CBS - This story was written by CBS News producer Portia Siegelbaum in Havana. “How can I afford $90 for a pair of glasses?” That’s the question Matilde, a retired school secretary threw at me. The glasses in question are for her 83-year-old mother, whose myopia makes it impossible for her to read without prescription lens.
The old pair fell off the table, shattering the glass lens. When bought just five years ago they cost only 54 Cuban pesos or just over $2. But today, the cost of the glasses reflects the dual economy that plagues nearly every aspect of Cuban life and is one of its most irritating factors.
The Cuban government, the dominant employer, pays workers in ordinary Cuban pesos that can be exchanged at official exchange houses at a rate of 26 to 1 for Convertible Cuban pesos or CUCs.
While it has no value outside of Cuba, the CUC is the only currency accepted at many supermarkets, shops, restaurants and nightspots across the island. Needless to say, these places offer goods not available anywhere else.
This is the system that produced $90 eyeglasses for Matilde’s elderly mother. Stores selling eyeglasses in regular Cuban pesos are badly stocked with limited ability to make lens. It is not uncommon to be turned away or put on a long waiting list if your eyeglass prescription is anything special.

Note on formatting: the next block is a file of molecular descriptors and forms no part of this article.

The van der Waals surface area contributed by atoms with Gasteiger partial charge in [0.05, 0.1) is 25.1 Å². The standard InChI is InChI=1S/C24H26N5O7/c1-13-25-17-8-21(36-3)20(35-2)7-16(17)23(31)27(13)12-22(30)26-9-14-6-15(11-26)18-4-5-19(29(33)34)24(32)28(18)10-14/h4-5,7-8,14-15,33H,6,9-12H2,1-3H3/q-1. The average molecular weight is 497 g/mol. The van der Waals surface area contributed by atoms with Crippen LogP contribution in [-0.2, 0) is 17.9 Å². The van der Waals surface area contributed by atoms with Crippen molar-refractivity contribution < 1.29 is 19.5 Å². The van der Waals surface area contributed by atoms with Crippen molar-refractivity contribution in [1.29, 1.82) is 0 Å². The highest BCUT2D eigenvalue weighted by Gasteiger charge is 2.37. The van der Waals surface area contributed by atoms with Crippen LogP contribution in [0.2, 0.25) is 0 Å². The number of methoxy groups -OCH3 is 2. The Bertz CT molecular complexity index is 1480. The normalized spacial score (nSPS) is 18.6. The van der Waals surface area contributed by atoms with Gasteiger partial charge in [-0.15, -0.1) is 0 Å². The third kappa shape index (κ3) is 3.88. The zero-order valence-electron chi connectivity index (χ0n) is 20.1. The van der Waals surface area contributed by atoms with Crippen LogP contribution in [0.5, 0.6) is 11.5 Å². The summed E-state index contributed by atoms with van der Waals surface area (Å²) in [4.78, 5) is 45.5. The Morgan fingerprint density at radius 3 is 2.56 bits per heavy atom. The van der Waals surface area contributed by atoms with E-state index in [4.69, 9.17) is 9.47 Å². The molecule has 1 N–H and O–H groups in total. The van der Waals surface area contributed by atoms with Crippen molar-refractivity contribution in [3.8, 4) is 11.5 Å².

Only stores selling frames and lens in CUCs are fairly well stocked with imported products and the markup on these as well as on any imported goods in Cuba can be as high as 200 percent.
The government explains the markup as a way to redistribute income. That is, take hard currency away from those who have it and plow it back into the economy so that the have-nots benefit from it.
Today, as never before, Cubans are voicing their dissatisfaction with the hardships they face. Surprisingly they’ve been encouraged to do so by none other than Raul Castro, who officially blessed opening the floodgates during a speech last July.
According to Castro, who has now officially replaced his older brother Fidel as president of the country, some two million different complaints were culled from the debate.
Topping the list: the inadequacy of wages, the housing and transportation crisis and the deterioration of the health and education systems, once the pride and joy of the Revolution.
Rafael Hernandez, editor of the sometimes polemical Cuban magazine Temas, says the demands coming out of this nationwide discussion “are very clear in terms of creating a new tempo, a new timing for political change and I think that anyone…in charge of the Cuban government must be aware of this.”
Julia Sweig, Director of Latin American Studies at the Council on Foreign Relations in Washington, D.C., agrees. She believes encouraging the discussion has put Raul Castro under “pressure to deliver and to do so quickly.”
She says that while it’s possible this was not anticipated, in her view, “Raul Castro seems to be acutely cognizant of the bread-and-butter issues the population is demanding and of the demands for greater autonomy from the heavy handedness of the State.”